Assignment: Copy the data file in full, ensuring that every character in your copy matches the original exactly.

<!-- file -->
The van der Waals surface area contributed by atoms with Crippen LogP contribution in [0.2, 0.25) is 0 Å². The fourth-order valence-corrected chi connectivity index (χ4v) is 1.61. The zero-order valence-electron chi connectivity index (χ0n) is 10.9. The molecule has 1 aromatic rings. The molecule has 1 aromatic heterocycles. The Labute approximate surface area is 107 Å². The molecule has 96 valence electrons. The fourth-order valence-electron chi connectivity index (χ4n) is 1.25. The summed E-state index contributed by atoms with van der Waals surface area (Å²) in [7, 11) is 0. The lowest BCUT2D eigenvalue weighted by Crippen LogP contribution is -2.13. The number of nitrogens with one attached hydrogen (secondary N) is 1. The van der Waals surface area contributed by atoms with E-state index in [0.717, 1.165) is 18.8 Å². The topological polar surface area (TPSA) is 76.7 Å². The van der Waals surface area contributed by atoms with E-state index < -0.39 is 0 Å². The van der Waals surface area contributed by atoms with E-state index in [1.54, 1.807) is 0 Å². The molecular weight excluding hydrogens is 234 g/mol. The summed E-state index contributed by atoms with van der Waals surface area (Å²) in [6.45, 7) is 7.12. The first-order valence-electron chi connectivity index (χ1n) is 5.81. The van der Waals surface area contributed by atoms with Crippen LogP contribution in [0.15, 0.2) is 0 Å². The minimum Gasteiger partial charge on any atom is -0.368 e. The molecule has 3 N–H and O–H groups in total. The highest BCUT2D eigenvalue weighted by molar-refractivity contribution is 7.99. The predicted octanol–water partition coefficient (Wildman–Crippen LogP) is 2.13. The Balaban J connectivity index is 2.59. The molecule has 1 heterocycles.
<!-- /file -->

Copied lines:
The van der Waals surface area contributed by atoms with Crippen LogP contribution in [0.2, 0.25) is 0 Å². The fourth-order valence-corrected chi connectivity index (χ4v) is 1.61. The zero-order valence-electron chi connectivity index (χ0n) is 10.9. The molecule has 1 aromatic rings. The molecule has 1 aromatic heterocycles. The Labute approximate surface area is 107 Å². The molecule has 96 valence electrons. The fourth-order valence-electron chi connectivity index (χ4n) is 1.25. The summed E-state index contributed by atoms with van der Waals surface area (Å²) in [7, 11) is 0. The lowest BCUT2D eigenvalue weighted by Crippen LogP contribution is -2.13. The number of nitrogens with one attached hydrogen (secondary N) is 1. The van der Waals surface area contributed by atoms with E-state index in [0.717, 1.165) is 18.8 Å². The topological polar surface area (TPSA) is 76.7 Å². The van der Waals surface area contributed by atoms with E-state index < -0.39 is 0 Å². The van der Waals surface area contributed by atoms with E-state index in [1.54, 1.807) is 0 Å². The molecular weight excluding hydrogens is 234 g/mol. The summed E-state index contributed by atoms with van der Waals surface area (Å²) in [6.45, 7) is 7.12. The first-order valence-electron chi connectivity index (χ1n) is 5.81. The van der Waals surface area contributed by atoms with Crippen LogP contribution in [0.15, 0.2) is 0 Å². The minimum Gasteiger partial charge on any atom is -0.368 e. The molecule has 3 N–H and O–H groups in total. The highest BCUT2D eigenvalue weighted by molar-refractivity contribution is 7.99. The predicted octanol–water partition coefficient (Wildman–Crippen LogP) is 2.13. The Balaban J connectivity index is 2.59. The molecule has 1 heterocycles.